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The Winsor Pink

Little Stories from a Small Town
by Mabel Hoyle Knipe



The spring months of 1911 were traumatic ones in Great Britain as the entire nation made elaborate preparations for the coronation of King George V and his consort, Queen Mary. The coronation events were to take place in June, and there were scores of decisions to be made as the great spectacle approached.

Among other momentous anxieties, the young queen struggled with the question of a coronation flower which would grace her own person, those of her retinue, and be decorative at the hundreds of gala occasions which would be arranged in honor of the new monarchs.

From all over the world, florists had submitted superbly developed specimens of floriculture for the honor of Mary’s choosing. Hundreds of varieties of flowers blooming in June were offered for inspection. Then, she was subjected to much pressure from all sides, but ultimately, the choice narrowed to three finalists – the sweet pea, the rose and the pink or carnation.

The young queen was a very practical woman. She listened to all advice but kept her own counsel. She was reminded that the rose had worthy antecedent from the days of the Plantagenets. The sweet pea was fragrant and colorful and had the virtue of graceful draping potential. Mary felt the pink had special beauty and lasting qualities suitable for hot June hours. So she decided upon this flower and sought among the many submitted – the most beautiful and unique specimen of this genus.

The one she finally chose was the “Winsor Pink”. It had been developed and submitted by a young horticulturalist – a Mr. Peter Murray of Fairhaven, Massachusetts, U.S.A.! It was a fragrant and delicious bloom
– light pink in outer petals with a deeper rose tinged center like the “mouth of a shell.”

All over the empire, “Winsor Pinks” celebrated the great occasion. They were planted hopefully in tiny gardens. They appeared in great bouquets at balls and galas; in profuse clusters before windows of stately London homes; on festive banquet tables and in the buttonholes of simple Britons throughout the realm.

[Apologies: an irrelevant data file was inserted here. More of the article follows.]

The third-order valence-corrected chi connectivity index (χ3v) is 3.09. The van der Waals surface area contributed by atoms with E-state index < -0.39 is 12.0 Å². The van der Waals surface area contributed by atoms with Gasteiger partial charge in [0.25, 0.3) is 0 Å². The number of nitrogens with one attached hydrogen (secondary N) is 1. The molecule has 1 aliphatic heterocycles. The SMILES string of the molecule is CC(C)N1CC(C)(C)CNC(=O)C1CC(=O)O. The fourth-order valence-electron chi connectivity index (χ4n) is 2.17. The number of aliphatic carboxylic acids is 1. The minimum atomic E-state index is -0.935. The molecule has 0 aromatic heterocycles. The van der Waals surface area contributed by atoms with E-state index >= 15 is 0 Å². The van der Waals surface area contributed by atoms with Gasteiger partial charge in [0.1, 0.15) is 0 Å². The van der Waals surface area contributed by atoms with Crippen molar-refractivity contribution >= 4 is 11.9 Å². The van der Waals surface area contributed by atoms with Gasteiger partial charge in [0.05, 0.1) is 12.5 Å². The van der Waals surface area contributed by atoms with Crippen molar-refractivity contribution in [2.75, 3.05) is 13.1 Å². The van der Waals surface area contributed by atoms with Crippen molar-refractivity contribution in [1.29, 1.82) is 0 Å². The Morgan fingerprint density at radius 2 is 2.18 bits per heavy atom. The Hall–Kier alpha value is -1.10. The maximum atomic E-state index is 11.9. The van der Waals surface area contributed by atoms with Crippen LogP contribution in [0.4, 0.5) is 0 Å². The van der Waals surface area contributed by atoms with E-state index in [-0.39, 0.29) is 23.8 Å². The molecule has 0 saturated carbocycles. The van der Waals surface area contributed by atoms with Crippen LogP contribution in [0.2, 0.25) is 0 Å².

Thus, to a pleasant house on the corner of Green and Centre Streets in the little town of Fairhaven – there came great honor. This attractive brick house was the home of Mr. and Mrs. Walter P. Winsor, and their gardens and conservatories, which were thrown open each year for free inspection – were a joy to the town. Their grounds were in the charge of a talented horticulturalist, the Scotsman, Peter Murray, who at eighteen, had emigrated to America, taking up employment with Mr. Winsor in 1893
– and remaining for twelve years. Ever an experimenter, he had created in 1904, the lovely “Winsor Pink” – named in honor of his employer.

Mr. Murray served a period as town tree warden, and in 1905 struck out on his own and became known as “Murray the Florist” with stores in Fairhaven and later in New Bedford.

During that coronation year of 1911, the “Winsor Pink” was so popular in England that its price became prohibitive, and the street flower vendors were no longer able to afford it for their patrons.

Of this entire delightful episode, the BOSTON SUNDAY POST comments in 1911:
“Instead of the War of the Roses – it is the twentieth century version of a new treaty between the two branches of the Anglo Saxon race. England and New England may shake hands!”

Sketch by Clement Daley

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These pages and their contents are the property of the Millicent Library,
Fairhaven, Massachusetts U. S.A.
Created by Carolyn Longworth, Library Director
Monday November 11, 1996